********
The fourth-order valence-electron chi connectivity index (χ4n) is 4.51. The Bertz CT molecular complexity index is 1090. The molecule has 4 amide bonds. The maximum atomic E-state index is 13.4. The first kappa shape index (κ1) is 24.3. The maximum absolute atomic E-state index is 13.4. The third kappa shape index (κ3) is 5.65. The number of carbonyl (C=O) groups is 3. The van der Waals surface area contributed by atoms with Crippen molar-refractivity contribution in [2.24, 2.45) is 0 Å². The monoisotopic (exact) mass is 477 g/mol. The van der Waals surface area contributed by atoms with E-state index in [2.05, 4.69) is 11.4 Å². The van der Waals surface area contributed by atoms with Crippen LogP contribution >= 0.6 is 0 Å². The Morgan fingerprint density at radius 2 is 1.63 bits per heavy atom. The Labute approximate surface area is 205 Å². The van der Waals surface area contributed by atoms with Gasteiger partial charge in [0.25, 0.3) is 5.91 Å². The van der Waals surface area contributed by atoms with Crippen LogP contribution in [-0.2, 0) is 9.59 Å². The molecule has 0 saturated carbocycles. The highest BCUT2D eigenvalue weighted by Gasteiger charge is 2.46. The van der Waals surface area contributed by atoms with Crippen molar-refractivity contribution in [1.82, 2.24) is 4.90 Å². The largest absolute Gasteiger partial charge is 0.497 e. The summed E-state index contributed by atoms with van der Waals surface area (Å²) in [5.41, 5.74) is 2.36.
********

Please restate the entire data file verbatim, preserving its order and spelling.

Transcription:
The fourth-order valence-electron chi connectivity index (χ4n) is 4.51. The Bertz CT molecular complexity index is 1090. The molecule has 4 amide bonds. The maximum atomic E-state index is 13.4. The first kappa shape index (κ1) is 24.3. The maximum absolute atomic E-state index is 13.4. The third kappa shape index (κ3) is 5.65. The number of carbonyl (C=O) groups is 3. The van der Waals surface area contributed by atoms with Crippen molar-refractivity contribution in [2.24, 2.45) is 0 Å². The monoisotopic (exact) mass is 477 g/mol. The van der Waals surface area contributed by atoms with E-state index in [2.05, 4.69) is 11.4 Å². The van der Waals surface area contributed by atoms with Crippen LogP contribution >= 0.6 is 0 Å². The Morgan fingerprint density at radius 2 is 1.63 bits per heavy atom. The Labute approximate surface area is 205 Å². The van der Waals surface area contributed by atoms with Gasteiger partial charge in [0.25, 0.3) is 5.91 Å². The van der Waals surface area contributed by atoms with Crippen LogP contribution in [-0.2, 0) is 9.59 Å². The molecule has 0 saturated carbocycles. The highest BCUT2D eigenvalue weighted by Gasteiger charge is 2.46. The van der Waals surface area contributed by atoms with Crippen molar-refractivity contribution in [1.82, 2.24) is 4.90 Å². The largest absolute Gasteiger partial charge is 0.497 e. The summed E-state index contributed by atoms with van der Waals surface area (Å²) in [5.41, 5.74) is 2.36.